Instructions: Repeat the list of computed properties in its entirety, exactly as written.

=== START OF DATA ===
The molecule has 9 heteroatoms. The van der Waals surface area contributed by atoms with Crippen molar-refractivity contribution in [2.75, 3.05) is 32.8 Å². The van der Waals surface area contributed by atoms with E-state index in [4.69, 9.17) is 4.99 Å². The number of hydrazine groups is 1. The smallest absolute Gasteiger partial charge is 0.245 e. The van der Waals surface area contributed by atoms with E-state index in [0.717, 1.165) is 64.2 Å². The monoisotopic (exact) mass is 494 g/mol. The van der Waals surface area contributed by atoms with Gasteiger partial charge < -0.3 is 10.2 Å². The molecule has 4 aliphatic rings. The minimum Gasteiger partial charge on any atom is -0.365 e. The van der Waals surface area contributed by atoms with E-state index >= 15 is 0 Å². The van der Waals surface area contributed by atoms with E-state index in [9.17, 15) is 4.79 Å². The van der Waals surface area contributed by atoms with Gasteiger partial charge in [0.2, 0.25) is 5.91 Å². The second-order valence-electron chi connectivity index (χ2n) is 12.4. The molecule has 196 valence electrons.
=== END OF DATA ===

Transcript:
The molecule has 9 heteroatoms. The van der Waals surface area contributed by atoms with Crippen molar-refractivity contribution in [2.75, 3.05) is 32.8 Å². The van der Waals surface area contributed by atoms with E-state index in [4.69, 9.17) is 4.99 Å². The number of hydrazine groups is 1. The smallest absolute Gasteiger partial charge is 0.245 e. The van der Waals surface area contributed by atoms with E-state index in [0.717, 1.165) is 64.2 Å². The monoisotopic (exact) mass is 494 g/mol. The van der Waals surface area contributed by atoms with Gasteiger partial charge < -0.3 is 10.2 Å². The molecule has 4 aliphatic rings. The minimum Gasteiger partial charge on any atom is -0.365 e. The van der Waals surface area contributed by atoms with E-state index >= 15 is 0 Å². The van der Waals surface area contributed by atoms with E-state index in [9.17, 15) is 4.79 Å². The van der Waals surface area contributed by atoms with Gasteiger partial charge in [0.2, 0.25) is 5.91 Å². The second-order valence-electron chi connectivity index (χ2n) is 12.4. The molecule has 196 valence electrons.